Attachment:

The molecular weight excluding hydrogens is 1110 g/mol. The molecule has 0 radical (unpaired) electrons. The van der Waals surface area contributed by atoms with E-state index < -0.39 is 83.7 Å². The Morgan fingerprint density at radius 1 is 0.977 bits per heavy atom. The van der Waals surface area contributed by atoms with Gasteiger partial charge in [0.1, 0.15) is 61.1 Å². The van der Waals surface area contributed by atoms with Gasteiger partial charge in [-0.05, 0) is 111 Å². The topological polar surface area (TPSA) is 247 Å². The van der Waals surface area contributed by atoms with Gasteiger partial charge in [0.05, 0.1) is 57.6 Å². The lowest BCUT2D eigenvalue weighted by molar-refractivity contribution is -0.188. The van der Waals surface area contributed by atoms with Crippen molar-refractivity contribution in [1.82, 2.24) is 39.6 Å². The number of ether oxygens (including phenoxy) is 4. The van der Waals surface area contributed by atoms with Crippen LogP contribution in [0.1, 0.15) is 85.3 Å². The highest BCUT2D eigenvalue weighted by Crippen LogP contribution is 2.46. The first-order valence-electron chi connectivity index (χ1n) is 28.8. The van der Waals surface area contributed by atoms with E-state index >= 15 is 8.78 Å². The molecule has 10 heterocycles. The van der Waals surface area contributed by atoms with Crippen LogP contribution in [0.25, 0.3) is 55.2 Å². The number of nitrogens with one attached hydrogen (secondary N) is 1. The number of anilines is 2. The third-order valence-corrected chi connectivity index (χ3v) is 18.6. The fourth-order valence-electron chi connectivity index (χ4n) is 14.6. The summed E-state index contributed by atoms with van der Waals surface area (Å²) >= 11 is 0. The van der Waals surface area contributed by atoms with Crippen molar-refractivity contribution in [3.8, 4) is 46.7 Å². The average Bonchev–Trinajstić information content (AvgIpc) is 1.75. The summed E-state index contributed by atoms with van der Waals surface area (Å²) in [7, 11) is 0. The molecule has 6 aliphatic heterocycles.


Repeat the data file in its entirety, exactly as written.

The molecular weight excluding hydrogens is 1110 g/mol. The molecule has 0 radical (unpaired) electrons. The van der Waals surface area contributed by atoms with E-state index < -0.39 is 83.7 Å². The Morgan fingerprint density at radius 1 is 0.977 bits per heavy atom. The van der Waals surface area contributed by atoms with Gasteiger partial charge in [0.1, 0.15) is 61.1 Å². The van der Waals surface area contributed by atoms with Gasteiger partial charge in [-0.05, 0) is 111 Å². The topological polar surface area (TPSA) is 247 Å². The van der Waals surface area contributed by atoms with Gasteiger partial charge in [0.05, 0.1) is 57.6 Å². The lowest BCUT2D eigenvalue weighted by molar-refractivity contribution is -0.188. The van der Waals surface area contributed by atoms with Crippen molar-refractivity contribution in [1.82, 2.24) is 39.6 Å². The number of ether oxygens (including phenoxy) is 4. The van der Waals surface area contributed by atoms with Crippen LogP contribution in [0.1, 0.15) is 85.3 Å². The highest BCUT2D eigenvalue weighted by Crippen LogP contribution is 2.46. The first-order valence-electron chi connectivity index (χ1n) is 28.8. The van der Waals surface area contributed by atoms with E-state index >= 15 is 8.78 Å². The molecule has 10 heterocycles. The van der Waals surface area contributed by atoms with Crippen LogP contribution in [0.25, 0.3) is 55.2 Å². The number of nitrogens with one attached hydrogen (secondary N) is 1. The number of anilines is 2. The third-order valence-corrected chi connectivity index (χ3v) is 18.6. The fourth-order valence-electron chi connectivity index (χ4n) is 14.6. The summed E-state index contributed by atoms with van der Waals surface area (Å²) >= 11 is 0. The van der Waals surface area contributed by atoms with Crippen molar-refractivity contribution in [3.8, 4) is 46.7 Å². The average Bonchev–Trinajstić information content (AvgIpc) is 1.75. The summed E-state index contributed by atoms with van der Waals surface area (Å²) in [7, 11) is 0. The molecule has 6 aliphatic heterocycles.